Let’s add to all of that by telling you that every agency and jurisdiction does it differently.
The challenge is real.
Some contractors and firms shy away from public work, based on the complexity of the requirements alone. And even after having said all of this, I prefer the rules and boundaries that public work provides, as it typically offers a fairly level playing field and I find the work to be rewarding.
So how can we improve?
It would take me days to outline it in detail, and I have no illusions that we are going to get multiple government agencies on the same page, as nice as that would be. However, I do believe we can help individual agencies standardize and update their documents. The broad concept is below.
The answer is actually pretty simple.
You could even take it a step further, if you like. After you create the standardized master front end:
6. Create a clear checklist for your client to complete for every project. The checklist would have all the pertinent project specific locations in those documents that need to be reviewed and filled in to fit the project.
Now, what does your client have?
Depending on the size of the project, maybe a four to six-page maximum front end checklist to fill out on each project, rather than a full review of 200+ pages for every single project. They fill in the blanks, give it to you and you whip out the documents. This saves the client a ton of time and money, because they had those documents vetted by their attorney up front, so now it does not need to be done every time. The client also doesn’t have to spend hours reviewing every project, and you will be able to produce them quickly, because you are intimately familiar with the content. It is a win-win-win situation, if done right.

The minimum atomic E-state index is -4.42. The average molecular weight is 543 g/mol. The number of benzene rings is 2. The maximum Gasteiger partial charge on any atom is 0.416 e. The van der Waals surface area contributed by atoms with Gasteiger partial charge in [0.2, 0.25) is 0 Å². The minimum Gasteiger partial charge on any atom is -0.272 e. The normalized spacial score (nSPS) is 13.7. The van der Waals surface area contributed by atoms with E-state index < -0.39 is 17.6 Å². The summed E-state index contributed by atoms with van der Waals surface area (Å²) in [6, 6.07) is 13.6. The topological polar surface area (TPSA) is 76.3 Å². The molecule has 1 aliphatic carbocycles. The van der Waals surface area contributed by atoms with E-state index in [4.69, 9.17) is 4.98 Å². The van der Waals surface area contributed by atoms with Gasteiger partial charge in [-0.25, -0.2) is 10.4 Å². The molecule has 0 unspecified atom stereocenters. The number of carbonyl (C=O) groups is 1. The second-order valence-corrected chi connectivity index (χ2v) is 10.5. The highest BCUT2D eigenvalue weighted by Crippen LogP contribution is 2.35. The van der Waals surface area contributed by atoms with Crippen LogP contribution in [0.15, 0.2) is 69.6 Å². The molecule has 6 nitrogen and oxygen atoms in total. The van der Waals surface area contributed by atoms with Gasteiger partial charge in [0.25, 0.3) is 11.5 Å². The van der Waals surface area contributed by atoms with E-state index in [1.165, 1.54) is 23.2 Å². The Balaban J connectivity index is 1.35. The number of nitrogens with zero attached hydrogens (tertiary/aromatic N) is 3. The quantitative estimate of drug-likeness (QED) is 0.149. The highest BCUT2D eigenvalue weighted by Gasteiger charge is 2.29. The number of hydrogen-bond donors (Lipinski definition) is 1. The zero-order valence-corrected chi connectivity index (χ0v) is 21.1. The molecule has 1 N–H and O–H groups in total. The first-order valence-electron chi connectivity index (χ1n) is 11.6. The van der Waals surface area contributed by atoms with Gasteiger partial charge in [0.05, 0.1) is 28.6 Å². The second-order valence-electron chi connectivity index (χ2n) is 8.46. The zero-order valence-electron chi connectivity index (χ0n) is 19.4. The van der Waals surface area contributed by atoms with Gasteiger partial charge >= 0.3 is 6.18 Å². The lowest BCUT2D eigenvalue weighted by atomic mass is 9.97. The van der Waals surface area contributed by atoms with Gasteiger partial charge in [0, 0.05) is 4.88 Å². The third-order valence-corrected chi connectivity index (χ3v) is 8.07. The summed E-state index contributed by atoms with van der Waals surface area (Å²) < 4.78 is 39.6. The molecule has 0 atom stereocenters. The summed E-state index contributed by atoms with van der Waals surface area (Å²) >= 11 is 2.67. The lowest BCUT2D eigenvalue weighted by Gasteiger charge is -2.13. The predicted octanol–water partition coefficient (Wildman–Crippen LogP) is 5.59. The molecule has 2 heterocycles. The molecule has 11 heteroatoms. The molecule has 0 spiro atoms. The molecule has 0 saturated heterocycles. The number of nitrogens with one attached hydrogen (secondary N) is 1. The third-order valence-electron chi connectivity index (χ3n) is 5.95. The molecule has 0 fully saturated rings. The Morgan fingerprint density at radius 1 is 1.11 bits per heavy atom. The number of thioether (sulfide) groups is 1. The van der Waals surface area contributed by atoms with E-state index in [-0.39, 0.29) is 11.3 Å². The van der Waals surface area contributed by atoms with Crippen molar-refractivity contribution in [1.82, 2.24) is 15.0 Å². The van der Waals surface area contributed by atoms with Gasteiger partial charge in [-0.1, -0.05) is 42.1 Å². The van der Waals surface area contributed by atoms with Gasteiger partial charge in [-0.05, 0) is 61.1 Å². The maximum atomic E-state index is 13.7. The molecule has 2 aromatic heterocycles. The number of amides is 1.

I know what you are thinking. No public client is going to pay the fee to do that. I beg to differ.
A long time ago, I was trying to sell a new and very efficient idea to my boss. In my pitch, my focus was solely on what a beautiful thing I thought this would be for our office, even though it was going to take an initial time/money investment to implement. I was quickly shot down.
About a year later, it occurred to me that I had not done a very good job in that pitch of showing the real value to our firm, as a whole. So, I brought it back to the table with a different approach. I very clearly outlined the estimated time savings (which equates to dollars in our industry), efficiencies, benefits of a standardized process and the reduced risk of mistakes. I won the second time around AND we permanently implemented the process.
I believe you can do the same with a public agency. If you can show them the estimated time, money and risk saved by paying a fee up front to create consistent and coordinated documents AND the associated process – they are going to listen. When all is said and done, they are going to love it.
This is just another example of the benefits of taking a different approach to an age old problem to attain success.
How do I know? I have done it and am doing it.
Consider taking another look at how your public clients operate and how you may be able to help them do better.
It’s not always easy, but it is always worth it!